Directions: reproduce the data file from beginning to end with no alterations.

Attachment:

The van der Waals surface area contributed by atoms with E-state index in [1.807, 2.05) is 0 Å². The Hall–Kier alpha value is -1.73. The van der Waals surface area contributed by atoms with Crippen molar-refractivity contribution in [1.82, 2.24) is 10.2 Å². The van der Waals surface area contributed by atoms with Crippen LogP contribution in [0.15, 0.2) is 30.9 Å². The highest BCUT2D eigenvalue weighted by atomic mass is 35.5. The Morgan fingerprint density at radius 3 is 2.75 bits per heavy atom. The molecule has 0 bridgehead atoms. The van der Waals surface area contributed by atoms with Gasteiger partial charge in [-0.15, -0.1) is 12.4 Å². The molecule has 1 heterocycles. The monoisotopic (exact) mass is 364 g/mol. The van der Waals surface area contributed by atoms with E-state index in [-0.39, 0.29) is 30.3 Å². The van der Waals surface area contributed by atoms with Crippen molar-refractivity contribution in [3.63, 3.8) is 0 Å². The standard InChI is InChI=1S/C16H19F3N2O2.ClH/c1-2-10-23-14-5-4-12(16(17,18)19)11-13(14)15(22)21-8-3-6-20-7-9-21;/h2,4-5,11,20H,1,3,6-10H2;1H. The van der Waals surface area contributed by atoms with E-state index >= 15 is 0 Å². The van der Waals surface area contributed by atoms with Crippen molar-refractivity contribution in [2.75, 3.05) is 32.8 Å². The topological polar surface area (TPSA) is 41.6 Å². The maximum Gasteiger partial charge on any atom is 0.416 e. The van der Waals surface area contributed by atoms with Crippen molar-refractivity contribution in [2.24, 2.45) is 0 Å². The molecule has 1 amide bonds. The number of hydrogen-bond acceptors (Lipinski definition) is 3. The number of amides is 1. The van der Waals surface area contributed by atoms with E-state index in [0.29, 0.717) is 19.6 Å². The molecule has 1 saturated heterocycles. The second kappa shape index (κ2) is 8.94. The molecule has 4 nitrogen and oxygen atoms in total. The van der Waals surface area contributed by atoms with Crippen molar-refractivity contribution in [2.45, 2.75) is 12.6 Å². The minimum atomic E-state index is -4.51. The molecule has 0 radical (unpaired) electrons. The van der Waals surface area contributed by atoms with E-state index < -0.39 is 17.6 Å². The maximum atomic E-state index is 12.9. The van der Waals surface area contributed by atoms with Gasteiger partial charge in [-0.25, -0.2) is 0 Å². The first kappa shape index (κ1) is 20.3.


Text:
The van der Waals surface area contributed by atoms with E-state index in [1.807, 2.05) is 0 Å². The Hall–Kier alpha value is -1.73. The van der Waals surface area contributed by atoms with Crippen molar-refractivity contribution in [1.82, 2.24) is 10.2 Å². The van der Waals surface area contributed by atoms with Crippen LogP contribution in [0.15, 0.2) is 30.9 Å². The highest BCUT2D eigenvalue weighted by atomic mass is 35.5. The Morgan fingerprint density at radius 3 is 2.75 bits per heavy atom. The molecule has 0 bridgehead atoms. The van der Waals surface area contributed by atoms with Gasteiger partial charge in [-0.15, -0.1) is 12.4 Å². The molecule has 1 heterocycles. The monoisotopic (exact) mass is 364 g/mol. The van der Waals surface area contributed by atoms with E-state index in [-0.39, 0.29) is 30.3 Å². The van der Waals surface area contributed by atoms with Crippen molar-refractivity contribution in [3.63, 3.8) is 0 Å². The standard InChI is InChI=1S/C16H19F3N2O2.ClH/c1-2-10-23-14-5-4-12(16(17,18)19)11-13(14)15(22)21-8-3-6-20-7-9-21;/h2,4-5,11,20H,1,3,6-10H2;1H. The van der Waals surface area contributed by atoms with E-state index >= 15 is 0 Å². The van der Waals surface area contributed by atoms with Crippen molar-refractivity contribution in [2.75, 3.05) is 32.8 Å². The topological polar surface area (TPSA) is 41.6 Å². The maximum Gasteiger partial charge on any atom is 0.416 e. The van der Waals surface area contributed by atoms with Crippen molar-refractivity contribution in [2.24, 2.45) is 0 Å². The molecule has 1 amide bonds. The number of hydrogen-bond acceptors (Lipinski definition) is 3. The number of amides is 1. The van der Waals surface area contributed by atoms with E-state index in [0.29, 0.717) is 19.6 Å². The molecule has 1 saturated heterocycles. The second kappa shape index (κ2) is 8.94. The molecule has 4 nitrogen and oxygen atoms in total. The van der Waals surface area contributed by atoms with Crippen molar-refractivity contribution in [2.45, 2.75) is 12.6 Å². The minimum atomic E-state index is -4.51. The molecule has 0 radical (unpaired) electrons. The van der Waals surface area contributed by atoms with E-state index < -0.39 is 17.6 Å². The maximum atomic E-state index is 12.9. The van der Waals surface area contributed by atoms with Gasteiger partial charge in [-0.25, -0.2) is 0 Å². The first kappa shape index (κ1) is 20.3.